Shine On, Tiny Little Star

Inside the National Ignition Facility, Livermore scientists fire 192 lasers at a tiny grain of hydrogen fuel in hopes of achieving nuclear fusion. Mathew Scott for Newsweek

Here it is, just another techno-nirvana nestled within the verdant undulations of the East Bay area of San Francisco. Yellow bikes, unlocked, abound. Ride yours to a nearby server farm where one sleek obsidian processing cube is cutely adorned with a pair of googly eyes. At lunch, a game of shirtless volleyball erupts under the beneficent California sun. Reeds sway along the banks of a man-made pond behind the cafeteria, which is, of course, outfitted with one bin for composting and another for recycling. The sweatshirts of top colleges are worn as casual statements of superior intelligence: Stanford, Penn, et al. Wild turkeys crowd into the turning lane of a street. A jackrabbit skips into the jaundiced brush. The incidence of ponytails sported by middle-aged male engineers is far above the East Coast mean.

But the omnipresent signs warning against conducting classified conversation remind visitors this is not just the playground for some Facebook or Google imitator. The Lawrence Livermore National Laboratory is more like Facebook's forefather, a Bay Area research center born of Cold War necessity and now trying to harness Digital Age ingenuity. Those silly eyes decorate a server that shares a vast and pristine chamber with Sequoia, one of the most powerful computers on Earth, capable of 20 quadrillion operations per second. And those turkeys (along with geese and, sometimes, mountain lions) gambol in the shadows of the National Ignition Facility (NIF), where researchers recently achieved a major breakthrough in nuclear fusion, which could one day provide extremely clean energy at little cost and no harm to the environment or human life.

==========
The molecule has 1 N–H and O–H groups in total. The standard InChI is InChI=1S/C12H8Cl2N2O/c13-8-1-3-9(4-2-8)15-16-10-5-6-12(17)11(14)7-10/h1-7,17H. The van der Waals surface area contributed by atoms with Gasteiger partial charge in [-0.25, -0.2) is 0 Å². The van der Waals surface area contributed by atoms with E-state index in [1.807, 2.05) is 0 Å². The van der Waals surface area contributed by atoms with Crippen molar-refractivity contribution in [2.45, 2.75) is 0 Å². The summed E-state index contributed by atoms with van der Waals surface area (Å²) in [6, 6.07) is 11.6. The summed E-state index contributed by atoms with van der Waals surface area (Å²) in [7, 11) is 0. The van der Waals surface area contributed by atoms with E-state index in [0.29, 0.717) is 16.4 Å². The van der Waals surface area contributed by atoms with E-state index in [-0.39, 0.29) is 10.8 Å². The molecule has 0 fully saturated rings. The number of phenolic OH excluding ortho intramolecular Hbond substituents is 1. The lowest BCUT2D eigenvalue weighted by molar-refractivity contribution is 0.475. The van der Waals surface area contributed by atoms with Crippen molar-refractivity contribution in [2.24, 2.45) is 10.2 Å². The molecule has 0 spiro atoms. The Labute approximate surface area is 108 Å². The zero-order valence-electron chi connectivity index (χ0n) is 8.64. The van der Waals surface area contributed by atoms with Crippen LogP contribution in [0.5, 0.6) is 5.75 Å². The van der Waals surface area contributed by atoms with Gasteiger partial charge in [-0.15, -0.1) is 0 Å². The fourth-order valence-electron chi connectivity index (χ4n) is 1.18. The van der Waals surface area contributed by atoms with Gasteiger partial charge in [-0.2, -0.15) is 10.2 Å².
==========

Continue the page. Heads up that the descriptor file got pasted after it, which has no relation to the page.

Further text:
One of Livermore's supercomputers. Mathew Scott

The NIF concentrates 192 laser beams (the world's most powerful; Livermore loves superlatives) on a pellet of hydrogen fuel two millimeters in diameter, suspended in a hollow chamber 10 millimeters in length called a hohlraum made out of gold and depleted uranium. The laser beams travel 4,900 feet, through a series of amplifying mirrors, into an enormous aluminum orb, the target chamber, where the hohlraum is suspended in a vacuum cooled to a brisk minus 426 degrees. The laser beams first hit the walls of the hohlraum, turning into x-rays that then travel (hopefully) toward the fuel pellet whose interior is lined with tritium and deuterium, isotopes of hydrogen.

We are now several billionths of a second into one of the most complicated physical reactions attempted on Earth.

When the x-rays hit the capsule containing the frozen tritium-deuterium fuel, the plastic explodes, pushing back at the fuel with an inward force. This causes the nuclei of hydrogen to violently couple in a process known as fusion. As they join, they also release a vast amount of energy in accordance with Albert Einstein's law of mass-energy equivalence (you may know it as E = mc2). This is essentially the same process that occurs, on a much grander scale, inside the sun, as well as inside a hydrogen (or thermonuclear) bomb. Though the whole thing takes about 20 billionths of a second, the lasers have to converge in perfect spatial and temporal symmetry for a significant fusion reaction to take place. Livermore's literature compares it to pitching a strike at Dodger Stadium—from a mound in San Francisco.

Crystal Jaing, a biologist at Livermore, has developed a microbial detection array that can test for thousands of pathogens. Mathew Scott for Newsweek

Well, strike one. In a paper published last month in Nature, NIF scientists revealed that the energy released by the fusion of the hydrogen atoms in a reaction conducted last September was greater than the energy that went into the pellet (though still not nearly enough to sustain prolonged fusion). While the dream of a sustained fusion reaction (i.e., ignition) remains distant, it just got a little closer. After many years of frustration at NIF, the pitches are no longer kicking up dirt in front of the plate.